Personal jurisdiction seems to be the defense tool du jour in mass torts. The Bauman and BMS SCOTUS cases brought a new dawn. But let’s not forget the biggest hammer in the defense toolbox: preemption. How nice to lay eyes on a case that applies both of these defenses.
Doe v. Bausch & Lomb, Inc., 2020 WL 1164189 (D. Conn. March 11, 2020), is a products liability action involving the Trulign Toric intraocular lens. Those lenses are manufactured by Bausch & Lomb (“B&L”) and are used to treat cataracts. They are Class III medical devices approved for sale by the FDA. The patient had the Trulin lenses implanted in her eyes. She and her husband sued B&L and various corporate B&L affiliates/holding companies/etc, alleging that the lenses malfunctioned, causing her to suffer loss of visual acuity in both eyes, complete loss of depth perception, extreme photosensitivity, limited ability to see at night, and double vision. She also claims that she suffers continuously from the loss of balance, vertigo, headaches, extreme eye pain, eye fatigue, and tearing. Some of the defendants moved to dismiss for lack of personal jurisdiction, and all moved to dismiss on substantive grounds, including preemption.
The allegations as to any contacts the various corporate affiliates had with Connecticut were “at best, vague.” The plaintiffs said these defendants transacted business “in the United States, including in the District of Connecticut; have substantial aggregate contacts with the United States, including within this District; engaged and are engaging in conduct that has and had a direct, substantial, reasonably foreseeable, and intended effect of causing injury to persons throughout the United States, and specifically in this District where the devices were sold to Plaintiff’s doctor; and, Defendants purposely availed themselves of the laws of the United States.” Such vague allegations simply don’t cut it. Nor was it enough to allege that “Although Defendants have recently acknowledged some of the risks and dangers of Z Syndrome and some related complications resulting from the Lenses in the 2016 Instructions for Use, Defendants did not disclose and still have not fully disclosed the seriousness of the issue.” These are less than minimal pleadings of minimal contacts.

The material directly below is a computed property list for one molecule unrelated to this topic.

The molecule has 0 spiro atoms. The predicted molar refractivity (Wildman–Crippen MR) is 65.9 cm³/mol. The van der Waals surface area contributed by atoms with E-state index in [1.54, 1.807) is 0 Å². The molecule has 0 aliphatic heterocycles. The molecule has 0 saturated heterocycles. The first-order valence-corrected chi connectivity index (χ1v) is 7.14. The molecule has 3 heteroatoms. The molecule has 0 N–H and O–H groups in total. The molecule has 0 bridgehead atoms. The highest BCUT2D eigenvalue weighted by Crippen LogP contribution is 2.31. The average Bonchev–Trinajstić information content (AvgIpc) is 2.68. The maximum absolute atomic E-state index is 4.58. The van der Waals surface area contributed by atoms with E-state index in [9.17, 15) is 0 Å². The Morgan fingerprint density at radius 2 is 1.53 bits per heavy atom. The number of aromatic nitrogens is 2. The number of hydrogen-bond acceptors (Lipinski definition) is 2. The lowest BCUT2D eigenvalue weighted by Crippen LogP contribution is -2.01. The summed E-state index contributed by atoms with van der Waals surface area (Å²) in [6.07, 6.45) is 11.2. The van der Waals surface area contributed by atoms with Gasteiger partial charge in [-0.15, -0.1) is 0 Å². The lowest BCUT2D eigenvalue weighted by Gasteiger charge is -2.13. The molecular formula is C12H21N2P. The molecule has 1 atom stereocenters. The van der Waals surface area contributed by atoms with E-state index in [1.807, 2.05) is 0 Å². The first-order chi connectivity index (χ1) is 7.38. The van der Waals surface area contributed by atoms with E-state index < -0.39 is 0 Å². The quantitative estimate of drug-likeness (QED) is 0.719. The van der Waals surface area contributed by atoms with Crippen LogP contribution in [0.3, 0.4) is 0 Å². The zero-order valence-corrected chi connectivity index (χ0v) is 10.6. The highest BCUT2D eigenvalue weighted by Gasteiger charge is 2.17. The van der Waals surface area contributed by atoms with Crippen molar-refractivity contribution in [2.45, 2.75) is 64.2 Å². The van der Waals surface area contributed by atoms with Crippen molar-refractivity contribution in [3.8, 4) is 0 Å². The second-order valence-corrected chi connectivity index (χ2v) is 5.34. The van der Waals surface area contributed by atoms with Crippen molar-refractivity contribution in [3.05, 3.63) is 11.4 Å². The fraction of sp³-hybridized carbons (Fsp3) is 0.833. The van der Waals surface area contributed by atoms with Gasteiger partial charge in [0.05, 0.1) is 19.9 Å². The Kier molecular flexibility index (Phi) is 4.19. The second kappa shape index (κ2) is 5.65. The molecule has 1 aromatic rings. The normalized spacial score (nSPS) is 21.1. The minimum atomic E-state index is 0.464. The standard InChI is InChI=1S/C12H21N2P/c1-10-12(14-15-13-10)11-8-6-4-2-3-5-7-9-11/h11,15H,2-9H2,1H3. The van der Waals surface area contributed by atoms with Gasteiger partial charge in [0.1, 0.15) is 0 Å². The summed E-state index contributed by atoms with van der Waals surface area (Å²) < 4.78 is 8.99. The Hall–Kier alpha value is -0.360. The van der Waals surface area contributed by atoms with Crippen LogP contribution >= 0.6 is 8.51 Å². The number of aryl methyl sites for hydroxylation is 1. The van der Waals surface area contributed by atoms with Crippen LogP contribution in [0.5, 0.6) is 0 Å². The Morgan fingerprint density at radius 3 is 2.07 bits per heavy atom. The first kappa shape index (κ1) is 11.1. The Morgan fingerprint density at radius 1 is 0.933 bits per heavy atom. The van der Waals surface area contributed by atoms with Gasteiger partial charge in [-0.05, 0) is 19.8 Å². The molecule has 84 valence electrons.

The inevitable back-up maneuver by the plaintiffs was to try to impute contacts via “alter ego.” The plaintiffs summarily asserted that “there existed a unity of interest in ownership between certain Defendants and other certain Defendants such that any individuality and separateness between the certain Defendants has ceased and these Defendants are the alter ego of the other certain Defendants and exerted control over those Defendants.” There were competing affidavits.
Under Connecticut law, “a court will disregard the corporate structure and pierce the corporate veil only under exceptional circumstances, for example, where the corporation is a mere shell, serving no legitimate purpose, and used primarily as an intermediary to perpetuate fraud or promote injustice.” That is a high hurdle. The plaintiffs could not get over that hurdle. The plaintiffs’ conclusory allegations, even coupled with an affidavit, provided no basis for the Doe court to disregard the corporate structure of any defendant. That took care of personal jurisdiction for most of the corporate affiliates. Ba-bye.